Readers Are Leaders | Donner Trail Elementary Principal Susan Phebus encourages exploration, adventure |

Readers Are Leaders | Donner Trail Elementary Principal Susan Phebus encourages exploration, adventure

Susan Phebus enjoys reading on a beach with background summer noises.
Courtesy Tom Lippert |

Donner Trail Elementary Principal Susan Phebus is featured in this week’s Readers Are Leaders, a series of interviews about the impact of reading in the lives and careers of local leaders. To read past interviews with leaders who are readers, visit, search “Readers.”

Is reading important in your life/career? How so?

Reading is extremely important in my life as well as my career. Pleasure reading provides me with a much-needed diversion from my day-to-day work life. It sends me on adventures to new places and I am able to don many different characters. Without the ability to read, think and discuss information, I could not do my job nor be in a cycle of continuous improvement and be the best I can be as a principal.

Why do you think readers are leaders?

In order to become a leader, you have to be a reader. By reading you gain knowledge/ideas that help you perfect your leadership. I recently read “Multiplier” and a second called “The Multiplier Effect.” Every time I read a book, I believe it gives me another tool in my bag to become a better leader as well as develop an appreciation of those with whom I work.

What is your favorite children’s book and why?

I really like “Oh, the Places You’ll Go!” by Dr. Seuss. Seuss engages children with his quirky characters and lyrical writing style, but I also particularly like the message of this book because it encourages kids to get out and explore the world, whether far away or right outside your door, “Today is your day … your mountain is waiting, so … get on your way!”

Furthermore, it places no limits on children and no mountain is too high … you can attain your dream!

Where is your favorite place to read/when is your favorite time to read?

My very, very favorite place to read is at the beach with a background noise of waves crashing against the shore. It is my other beat! I also like to cuddle up on the couch at home with a warm throw and be transported to a different time and place.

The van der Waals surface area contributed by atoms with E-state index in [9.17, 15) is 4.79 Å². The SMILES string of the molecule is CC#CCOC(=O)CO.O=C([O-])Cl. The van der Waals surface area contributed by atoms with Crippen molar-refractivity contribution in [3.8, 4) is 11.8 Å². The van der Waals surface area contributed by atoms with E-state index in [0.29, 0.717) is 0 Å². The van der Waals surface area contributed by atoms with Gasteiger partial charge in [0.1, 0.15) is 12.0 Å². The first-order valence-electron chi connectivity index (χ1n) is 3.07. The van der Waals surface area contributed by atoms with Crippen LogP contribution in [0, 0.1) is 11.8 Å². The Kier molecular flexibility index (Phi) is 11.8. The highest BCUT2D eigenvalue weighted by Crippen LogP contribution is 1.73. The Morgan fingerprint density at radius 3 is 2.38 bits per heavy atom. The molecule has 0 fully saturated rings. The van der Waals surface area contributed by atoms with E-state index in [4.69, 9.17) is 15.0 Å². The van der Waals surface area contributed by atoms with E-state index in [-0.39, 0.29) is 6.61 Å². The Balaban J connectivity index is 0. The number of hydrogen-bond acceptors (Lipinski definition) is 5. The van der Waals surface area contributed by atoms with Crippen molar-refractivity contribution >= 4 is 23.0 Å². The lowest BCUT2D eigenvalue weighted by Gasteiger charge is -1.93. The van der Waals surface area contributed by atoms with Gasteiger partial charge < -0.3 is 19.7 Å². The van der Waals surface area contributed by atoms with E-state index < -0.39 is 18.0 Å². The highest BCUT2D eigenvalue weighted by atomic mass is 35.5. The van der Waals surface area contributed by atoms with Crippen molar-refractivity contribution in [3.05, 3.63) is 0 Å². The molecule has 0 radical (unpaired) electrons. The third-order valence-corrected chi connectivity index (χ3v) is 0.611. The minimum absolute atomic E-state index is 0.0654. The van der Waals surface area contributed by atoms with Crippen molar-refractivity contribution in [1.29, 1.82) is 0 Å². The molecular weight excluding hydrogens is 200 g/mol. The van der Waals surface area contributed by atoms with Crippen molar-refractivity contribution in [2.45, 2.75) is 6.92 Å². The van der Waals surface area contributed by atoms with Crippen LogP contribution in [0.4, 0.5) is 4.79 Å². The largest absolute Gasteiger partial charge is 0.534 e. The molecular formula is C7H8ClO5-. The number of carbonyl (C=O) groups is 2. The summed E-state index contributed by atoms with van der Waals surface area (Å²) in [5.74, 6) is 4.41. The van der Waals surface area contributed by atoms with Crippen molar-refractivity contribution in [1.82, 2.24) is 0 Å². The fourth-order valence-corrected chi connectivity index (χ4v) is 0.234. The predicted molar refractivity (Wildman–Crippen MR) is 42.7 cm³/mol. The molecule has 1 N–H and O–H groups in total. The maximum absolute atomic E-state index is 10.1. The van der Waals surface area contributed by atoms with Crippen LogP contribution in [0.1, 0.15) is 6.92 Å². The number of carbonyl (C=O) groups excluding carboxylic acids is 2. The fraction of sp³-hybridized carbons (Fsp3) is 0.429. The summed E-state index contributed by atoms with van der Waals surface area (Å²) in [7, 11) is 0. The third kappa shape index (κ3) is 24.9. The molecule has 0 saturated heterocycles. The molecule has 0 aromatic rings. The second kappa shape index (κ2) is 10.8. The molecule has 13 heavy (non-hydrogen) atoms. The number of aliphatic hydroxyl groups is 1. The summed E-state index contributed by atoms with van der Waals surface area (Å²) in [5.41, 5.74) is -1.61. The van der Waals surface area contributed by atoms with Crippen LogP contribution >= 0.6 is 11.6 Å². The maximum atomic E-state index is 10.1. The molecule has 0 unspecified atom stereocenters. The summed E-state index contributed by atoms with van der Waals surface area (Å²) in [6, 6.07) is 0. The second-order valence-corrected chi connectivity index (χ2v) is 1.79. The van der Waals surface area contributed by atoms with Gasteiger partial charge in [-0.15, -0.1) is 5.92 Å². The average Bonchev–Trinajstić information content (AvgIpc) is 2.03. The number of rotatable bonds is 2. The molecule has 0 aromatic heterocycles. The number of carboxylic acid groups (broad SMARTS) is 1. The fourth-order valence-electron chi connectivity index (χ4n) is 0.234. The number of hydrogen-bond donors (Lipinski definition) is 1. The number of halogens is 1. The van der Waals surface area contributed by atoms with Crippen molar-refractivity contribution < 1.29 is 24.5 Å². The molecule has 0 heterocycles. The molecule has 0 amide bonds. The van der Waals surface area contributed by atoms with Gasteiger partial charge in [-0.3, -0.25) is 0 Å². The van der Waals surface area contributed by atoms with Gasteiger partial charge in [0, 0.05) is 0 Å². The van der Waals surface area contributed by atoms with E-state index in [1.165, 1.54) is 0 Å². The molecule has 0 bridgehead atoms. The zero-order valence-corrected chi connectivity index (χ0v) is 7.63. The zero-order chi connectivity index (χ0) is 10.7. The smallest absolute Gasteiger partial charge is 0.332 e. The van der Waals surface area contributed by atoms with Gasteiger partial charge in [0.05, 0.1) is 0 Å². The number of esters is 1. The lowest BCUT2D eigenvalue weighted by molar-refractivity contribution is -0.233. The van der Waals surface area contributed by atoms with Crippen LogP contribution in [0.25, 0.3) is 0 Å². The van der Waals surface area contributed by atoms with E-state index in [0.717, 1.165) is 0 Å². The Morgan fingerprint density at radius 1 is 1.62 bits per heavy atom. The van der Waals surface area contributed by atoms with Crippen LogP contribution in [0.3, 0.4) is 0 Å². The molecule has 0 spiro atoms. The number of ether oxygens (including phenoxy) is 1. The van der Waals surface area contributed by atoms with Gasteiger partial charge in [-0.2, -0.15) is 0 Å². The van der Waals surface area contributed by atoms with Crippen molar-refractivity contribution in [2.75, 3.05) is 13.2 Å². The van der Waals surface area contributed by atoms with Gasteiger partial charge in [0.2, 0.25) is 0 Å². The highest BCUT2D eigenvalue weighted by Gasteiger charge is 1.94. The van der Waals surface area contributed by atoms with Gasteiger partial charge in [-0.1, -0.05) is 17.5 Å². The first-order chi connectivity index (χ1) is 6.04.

Suzi Phebus, who is also principal of Alder Creek Middle School, cites the book “Multipliers: How the Best Leaders Make Everyone Smarter” by Liz Wiseman with Greg McKeown.

Not being familiar with this book, I looked up reviews and found this summary from Booklist: “Why do some genius-level leaders seem to drain intelligence and performance out of the people around them, while others stimulate, motivate and get so much more out of their work associates?

“Wiseman labels the former group, people who need to be the smartest person in the room, as diminishers, while the latter are multipliers, people who use their smarts to stimulate and enhance the creativity of the group.”

Phebus, as leader of two schools, has a huge impact on not only teachers and staff, but on hundreds of students.

“Oh, the Places You’ll Go!” is naturally a Phebus favorite. Thirty years ago Phebus was a teacher at Truckee High School and personified that message. She was already employing a “Multiplier” leadership style, encouraging students to think big and work hard to attain deeper levels of academic achievement.

My own daughter Buzzy Jackson was Phebus’ student and derived great benefit from her teaching.

After graduating from THS, Buzzy earned a Ph.D. at Berkeley and is now enjoying a successful career. When I asked her about her about high school teachers who most influenced her, Suzi was one of those, “Mrs. Phebus was a wonderful presence in the lives of the high schoolers fortunate to have her as a teacher at Tahoe Truckee High School. She brought a level of seriousness to the work we did in her class, insisting on high standards and assuming we would do high-quality work. A teacher’s high expectations can be a form of encouragement and hers certainly were. Of course we had fun in her class, too; Mrs. Phebus’s dry wit helped us get through some of those long high school days!”


To be a literacy multiplier for young children is critical at home and in the classroom to develop literacy. When reading stories to children, the approach is critical to the development of vocabulary, sound structure and a love of reading.

When an adult reads to children as a “diminisher,” she controls the book, the story and reads to a passive audience. The children are not encouraged to apply observations or creative thinking. By contrast, the adult reading as a “multiplier” utilizes dialogic reading.

Dialogic reading is a two-sided conversation between adult and child about a book. Using this method, children also become storytellers and their active input, observations and creativity are carefully nurtured throughout the reading.

Dialogic reading incudes adults asking questions — if a child is looking at a picture of a dog, the adult might ask, “What color is the dog?”

Children can also end a sentence, such as, “It looks like the dog is going to bury the ______.” The child, looking at the picture, supplies the word “bone.” If a child is already familiar with a book, an adult can ask “What do you think will happen next.””

These methods help children pay attention to detail, help self-expression and build confidence and self-esteem. And, as in the “Multiplier Effect,” adults are not simply reading and children listening, they are using dialogic reading to help stimulate creativity, critical thinking and early literacy.

Ruth Jackson Hall is the Early Learning Coordinator for the Tahoe Truckee Unified School District.

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